BELGRADE, 2 July 2018 (Beta) - Serbian President Aleksandar Vucic on July 2 congratulated leftist Andres Manuel Lopez Obrador on his victory in Mexico's presidential election. Vucic said in his letter that Serbia and Mexico had developed firm, durable ties, hoping that the victory of Lopez Obrador would contribute to the development of relations between the two nations. "Accept my sincere congratulations on your election as Mexican president, together with the most sincere wish to lead your country along the path of success, for the benefit of all its citizens," Vucic said. The Serbian president said that Serbia's policy was one that opened the door to cooperation with all the states that could recognize a mutual interest in that, considering Mexico as a traditional friend, and a welcome partner. "Allow me to express exceptional gratitude for your firm position on the southern province of Kosovo and Metohija, whose illegal, self-proclaimed independence Mexico has refused to recognize, supporting our vital state and national interests," Vucic wrote. According to the preliminary results, Lopez Obrador won the July 1 election with over 53 percent of the voters' support.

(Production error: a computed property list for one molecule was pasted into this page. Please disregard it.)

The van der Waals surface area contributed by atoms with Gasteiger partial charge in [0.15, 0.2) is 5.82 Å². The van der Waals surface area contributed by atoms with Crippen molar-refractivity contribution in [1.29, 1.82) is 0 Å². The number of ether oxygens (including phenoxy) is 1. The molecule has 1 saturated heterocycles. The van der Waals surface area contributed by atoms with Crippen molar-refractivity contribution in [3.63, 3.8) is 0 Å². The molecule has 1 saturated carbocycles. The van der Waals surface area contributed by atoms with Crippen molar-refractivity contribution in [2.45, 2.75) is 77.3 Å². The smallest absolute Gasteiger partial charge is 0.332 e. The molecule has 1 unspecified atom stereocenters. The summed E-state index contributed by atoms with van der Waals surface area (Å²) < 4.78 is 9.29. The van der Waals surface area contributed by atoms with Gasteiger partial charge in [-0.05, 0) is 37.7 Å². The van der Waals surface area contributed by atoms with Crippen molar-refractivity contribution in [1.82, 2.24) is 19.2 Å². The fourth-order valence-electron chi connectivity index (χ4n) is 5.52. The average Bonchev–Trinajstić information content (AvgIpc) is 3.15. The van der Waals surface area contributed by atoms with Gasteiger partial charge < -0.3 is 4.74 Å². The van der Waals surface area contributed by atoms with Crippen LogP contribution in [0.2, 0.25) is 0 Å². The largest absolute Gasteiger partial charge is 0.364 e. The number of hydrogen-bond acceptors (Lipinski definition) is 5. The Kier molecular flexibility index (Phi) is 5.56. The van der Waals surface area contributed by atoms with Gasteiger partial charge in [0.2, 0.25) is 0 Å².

BELGRADE, 2 July 2018 (Beta) - Serbian Prime Minister Ana Brnabic said at a July 2 meeting with European Commissioner for European Neighbourhood Policy and Enlargement Negotiations Johannes Hahn that after the draft version of constitutional amendments to reshape the Serbian judiciary had been harmonized with recommendations by the Venice Commission, Serbia would have a document in line with European standards and practices. Brnabic's office has quoted the prime minister as saying that the constitutional change would strengthen the independence and responsibility of the judiciary. At the meeting with Hahn, also attended by the Serbian minister in charge of the country's EU accession, Jadranka Joksimovic, Brnabic said she was pleased that an agreement had been signed to implement the IPA Action Program for Serbia, designed to support the reform of the rule of law, and solidify Serbia's administration. Brnabic added that the Venice Commission had recognized key solutions for Serbia, to help the country strengthen an independent and unbiased judiciary. It was also underlined at the meeting that the purpose of the agreement was to support judicial institutions in Serbia, including the Ministry of Justice, courts and the state prosecutor, in order to make them more efficient and transparent. Hahn said that the EU supported Serbia in implementing the judicial reforms, adding that the progress the country made in the rule of law determined the speed at which it would join the EU. The officials also discussed the upcoming Western Balkan Summit, taking place in London, on July 10, as part of the Berlin Process.